Strategies that may not be suitable for SMAs include those that have high turnover, require significant levels of portfolio diversification, or are held by investors for short periods of time. Those that use derivatives or other complex assets also may not be good candidates.

Q: What factors should an advisor consider when selecting an SMA investment manager?

A: We believe advisors should work with managers who share their investment philosophy and offer strategies that align with their clients’ goals. Scale and operational expertise are also important, as is market access. In fixed income especially, efficiency and investment research are equally important to drive returns and manage risk.

Client experience is critical in SMA management given the transparency, additional operational complexities, and unique characteristics of each individual’s portfolio. A firm with an experienced and client-centric service culture can help guide clients through any headaches and help enable the vehicle’s benefits to be realized. For example, detailed and customized reporting helps to inform clients and advisors about the makeup and outcome of their investments.

Q: What are unified managed accounts (UMAs), and how do they differ from SMAs?

A: Unified managed accounts allow advisors to offer clients multiple strategies and vehicles in one account. The growth of UMAs has played a big part in the resurgence of SMAs. The ability to invest in a goal-based or outcome-oriented diversified portfolio across vehicles allows an advisor to select what they believe to be the right product in the right structure to help meet clients’ objectives. As discussed, selecting the right vehicle is almost as important as selecting the right strategy. UMAs provide freedom to use mutual funds, ETFs, and SMAs based on the client’s profile and holding period/liquidity needs, the complexity of the strategy, and other factors.

Q: How is PIMCO approaching SMA solutions for wealth management clients?

A: At PIMCO, we partner closely with financial advisors to help them deliver the right strategy in the right vehicle for their clients. We have invested heavily in portfolio management resources and technology to enable advisors to take full advantage of the SMA vehicle. From onboarding to customization to reporting, we focus heavily on helping financial advisors deliver unique, differentiated solutions to their clients.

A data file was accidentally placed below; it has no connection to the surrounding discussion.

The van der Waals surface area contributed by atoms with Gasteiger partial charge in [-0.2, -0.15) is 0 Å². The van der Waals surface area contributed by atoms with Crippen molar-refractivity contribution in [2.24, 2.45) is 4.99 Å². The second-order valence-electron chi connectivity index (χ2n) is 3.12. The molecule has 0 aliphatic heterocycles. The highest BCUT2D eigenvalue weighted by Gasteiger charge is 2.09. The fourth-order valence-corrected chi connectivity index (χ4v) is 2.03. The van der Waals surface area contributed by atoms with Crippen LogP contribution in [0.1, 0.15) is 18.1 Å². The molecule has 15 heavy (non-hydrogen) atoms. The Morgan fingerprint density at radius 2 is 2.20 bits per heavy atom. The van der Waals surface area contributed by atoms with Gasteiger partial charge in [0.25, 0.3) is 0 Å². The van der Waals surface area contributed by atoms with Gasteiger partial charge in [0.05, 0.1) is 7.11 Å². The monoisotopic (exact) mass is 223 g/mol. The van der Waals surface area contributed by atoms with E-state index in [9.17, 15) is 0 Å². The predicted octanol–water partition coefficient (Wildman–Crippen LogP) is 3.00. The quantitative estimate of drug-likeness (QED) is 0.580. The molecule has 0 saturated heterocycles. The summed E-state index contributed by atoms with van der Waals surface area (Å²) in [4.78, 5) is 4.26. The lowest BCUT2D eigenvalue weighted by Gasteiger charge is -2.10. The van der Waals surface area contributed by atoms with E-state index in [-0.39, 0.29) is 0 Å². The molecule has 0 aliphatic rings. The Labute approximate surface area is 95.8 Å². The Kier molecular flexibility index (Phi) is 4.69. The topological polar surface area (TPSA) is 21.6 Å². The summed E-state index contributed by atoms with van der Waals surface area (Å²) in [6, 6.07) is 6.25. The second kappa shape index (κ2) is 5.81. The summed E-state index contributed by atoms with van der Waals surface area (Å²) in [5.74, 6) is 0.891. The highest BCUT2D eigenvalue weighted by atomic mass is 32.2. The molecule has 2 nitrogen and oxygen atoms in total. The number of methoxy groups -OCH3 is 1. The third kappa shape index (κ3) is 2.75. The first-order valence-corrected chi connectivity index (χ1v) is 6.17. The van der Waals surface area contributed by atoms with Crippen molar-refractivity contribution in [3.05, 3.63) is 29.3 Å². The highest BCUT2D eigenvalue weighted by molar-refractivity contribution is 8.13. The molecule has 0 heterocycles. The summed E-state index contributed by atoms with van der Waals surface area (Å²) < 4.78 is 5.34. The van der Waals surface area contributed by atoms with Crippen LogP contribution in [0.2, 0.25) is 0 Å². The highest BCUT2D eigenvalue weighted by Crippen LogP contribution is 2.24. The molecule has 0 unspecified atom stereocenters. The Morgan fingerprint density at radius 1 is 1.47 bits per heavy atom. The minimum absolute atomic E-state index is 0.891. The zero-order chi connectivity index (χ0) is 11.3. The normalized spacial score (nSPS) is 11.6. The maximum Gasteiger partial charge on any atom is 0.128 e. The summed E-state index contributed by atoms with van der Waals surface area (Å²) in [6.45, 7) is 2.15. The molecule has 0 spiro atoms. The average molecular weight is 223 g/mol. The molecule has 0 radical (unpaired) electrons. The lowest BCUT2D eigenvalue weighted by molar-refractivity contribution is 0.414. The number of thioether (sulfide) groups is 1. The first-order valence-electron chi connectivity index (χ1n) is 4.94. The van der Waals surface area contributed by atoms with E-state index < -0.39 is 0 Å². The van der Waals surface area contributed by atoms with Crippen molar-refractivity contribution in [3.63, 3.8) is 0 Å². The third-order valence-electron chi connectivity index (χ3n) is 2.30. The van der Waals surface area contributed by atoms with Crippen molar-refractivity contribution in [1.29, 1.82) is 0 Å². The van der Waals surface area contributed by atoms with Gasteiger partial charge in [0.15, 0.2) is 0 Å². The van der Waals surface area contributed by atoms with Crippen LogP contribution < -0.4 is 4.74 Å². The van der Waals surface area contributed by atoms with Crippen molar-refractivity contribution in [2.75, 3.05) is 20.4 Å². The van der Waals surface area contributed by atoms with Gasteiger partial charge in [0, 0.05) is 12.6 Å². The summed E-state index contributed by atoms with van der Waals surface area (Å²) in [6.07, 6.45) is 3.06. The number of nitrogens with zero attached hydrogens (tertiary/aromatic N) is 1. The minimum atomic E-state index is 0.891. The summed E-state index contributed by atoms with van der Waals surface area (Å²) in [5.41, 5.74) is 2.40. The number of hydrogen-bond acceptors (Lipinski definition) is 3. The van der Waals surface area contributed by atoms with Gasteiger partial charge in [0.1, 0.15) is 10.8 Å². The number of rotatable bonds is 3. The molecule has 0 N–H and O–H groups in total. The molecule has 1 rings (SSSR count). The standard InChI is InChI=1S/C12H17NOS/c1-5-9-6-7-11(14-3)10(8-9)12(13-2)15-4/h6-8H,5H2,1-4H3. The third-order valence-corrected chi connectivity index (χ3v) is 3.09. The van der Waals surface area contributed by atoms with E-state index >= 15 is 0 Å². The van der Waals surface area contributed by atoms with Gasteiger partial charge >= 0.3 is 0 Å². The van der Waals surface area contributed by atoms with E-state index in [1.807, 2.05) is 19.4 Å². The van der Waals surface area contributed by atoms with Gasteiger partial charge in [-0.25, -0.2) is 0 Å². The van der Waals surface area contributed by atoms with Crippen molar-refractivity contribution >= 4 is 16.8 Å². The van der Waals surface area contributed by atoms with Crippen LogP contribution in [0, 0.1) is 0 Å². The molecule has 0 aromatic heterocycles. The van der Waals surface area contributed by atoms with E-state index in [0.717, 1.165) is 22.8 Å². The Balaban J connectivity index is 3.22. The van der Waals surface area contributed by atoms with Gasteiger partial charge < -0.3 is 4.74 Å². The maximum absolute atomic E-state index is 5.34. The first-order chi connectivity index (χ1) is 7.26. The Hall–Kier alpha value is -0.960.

For investors focused on income, lower turnover, and competitive fees, we have a suite of both corporate and municipal laddered solutions. And for investors with differing objectives – such as higher income or lower volatility – we offer several strategies specifically designed to meet them. Finally, we offer a variety of SMAs focused on the goal of delivering above-benchmark returns: Our Total Return, Real Return, Low Duration, and Municipal Bond strategies leverage proprietary commingled vehicles for less than half the portfolio alongside the core segment of individual bonds to provide diversification and access to a wide variety of markets.

There is no one-size-fits-all strategy, and we believe advisors should work with each client to develop a plan tailored to their specific goals and objectives. In many cases, SMAs may be an integral piece of the full investment strategies that advisors curate for their clients.

Test out scenarios for a muni ladder SMA portfolio with our interactive Muni Ladder Portfolio Calculator.

The Author

Mark Thomas

Account Manager, Global Wealth Management

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All investments contain risk and may lose value. Investing in the bond market is subject to risks, including market, interest rate, issuer, credit, inflation risk, and liquidity risk. The value of most bonds and bond strategies are impacted by changes in interest rates. Bonds and bond strategies with longer durations tend to be more sensitive and volatile than those with shorter durations; bond prices generally fall as interest rates rise, and low interest rate environments increase this risk. Reductions in bond counterparty capacity may contribute to decreased market liquidity and increased price volatility. Bond investments may be worth more or less than the original cost when redeemed. Investing in foreign denominated and/or domiciled securities may involve heightened risk due to currency fluctuations, and economic and political risks, which may be enhanced in emerging markets. High-yield, lower-rated, securities involve greater risk than higher-rated securities; portfolios that invest in them may be subject to greater levels of credit and liquidity risk than portfolios that do not. Inflation-linked bonds (ILBs) issued by a government are fixed-income securities whose principal value is periodically adjusted according to the rate of inflation; ILBs decline in value when real interest rates rise. Mortgage and asset-backed securities may be sensitive to changes in interest rates, subject to early repayment risk, and their value may fluctuate in response to the market’s perception of issuer creditworthiness; while generally supported by some form of government or private guarantee there is no assurance that private guarantors will meet their obligations. Income from municipal bonds is exempt from federal income tax and may be subject to state and local taxes and at times the alternative minimum tax; a strategy concentrating in a single or limited number of states is subject to greater risk of adverse economic conditions and regulatory changes. Equities may decline in value due to both real and perceived general market, economic, and industry conditions. Sovereign securities are generally backed by the issuing government, obligations of U.S. Government agencies and authorities are supported by varying degrees but are generally not backed by the full faith of the U.S. Government; portfolios that invest in such securities are not guaranteed and will fluctuate in value. Derivatives may involve certain costs and risks such as liquidity, interest rate, market, credit, management and the risk that a position could not be closed when most advantageous. Investing in derivatives could lose more than the amount invested.